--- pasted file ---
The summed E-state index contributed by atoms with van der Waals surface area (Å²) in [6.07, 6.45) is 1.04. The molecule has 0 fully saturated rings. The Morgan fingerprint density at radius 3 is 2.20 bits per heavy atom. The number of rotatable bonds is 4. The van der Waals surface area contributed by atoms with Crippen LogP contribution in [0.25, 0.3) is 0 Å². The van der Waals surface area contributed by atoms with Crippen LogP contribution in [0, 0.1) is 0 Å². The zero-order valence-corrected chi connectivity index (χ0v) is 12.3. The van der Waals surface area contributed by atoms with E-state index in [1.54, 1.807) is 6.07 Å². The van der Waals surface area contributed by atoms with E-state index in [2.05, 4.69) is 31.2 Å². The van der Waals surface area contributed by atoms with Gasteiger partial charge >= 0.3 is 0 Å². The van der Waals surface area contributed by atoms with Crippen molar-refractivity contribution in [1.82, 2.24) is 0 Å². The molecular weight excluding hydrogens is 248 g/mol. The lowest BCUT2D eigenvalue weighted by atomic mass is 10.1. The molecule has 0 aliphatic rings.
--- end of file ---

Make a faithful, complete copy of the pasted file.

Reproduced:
The summed E-state index contributed by atoms with van der Waals surface area (Å²) in [6.07, 6.45) is 1.04. The molecule has 0 fully saturated rings. The Morgan fingerprint density at radius 3 is 2.20 bits per heavy atom. The number of rotatable bonds is 4. The van der Waals surface area contributed by atoms with Crippen LogP contribution in [0.25, 0.3) is 0 Å². The van der Waals surface area contributed by atoms with Crippen LogP contribution in [0, 0.1) is 0 Å². The zero-order valence-corrected chi connectivity index (χ0v) is 12.3. The van der Waals surface area contributed by atoms with E-state index in [1.54, 1.807) is 6.07 Å². The van der Waals surface area contributed by atoms with E-state index in [2.05, 4.69) is 31.2 Å². The van der Waals surface area contributed by atoms with Gasteiger partial charge >= 0.3 is 0 Å². The van der Waals surface area contributed by atoms with Crippen molar-refractivity contribution in [1.82, 2.24) is 0 Å². The molecular weight excluding hydrogens is 248 g/mol. The lowest BCUT2D eigenvalue weighted by atomic mass is 10.1. The molecule has 0 aliphatic rings.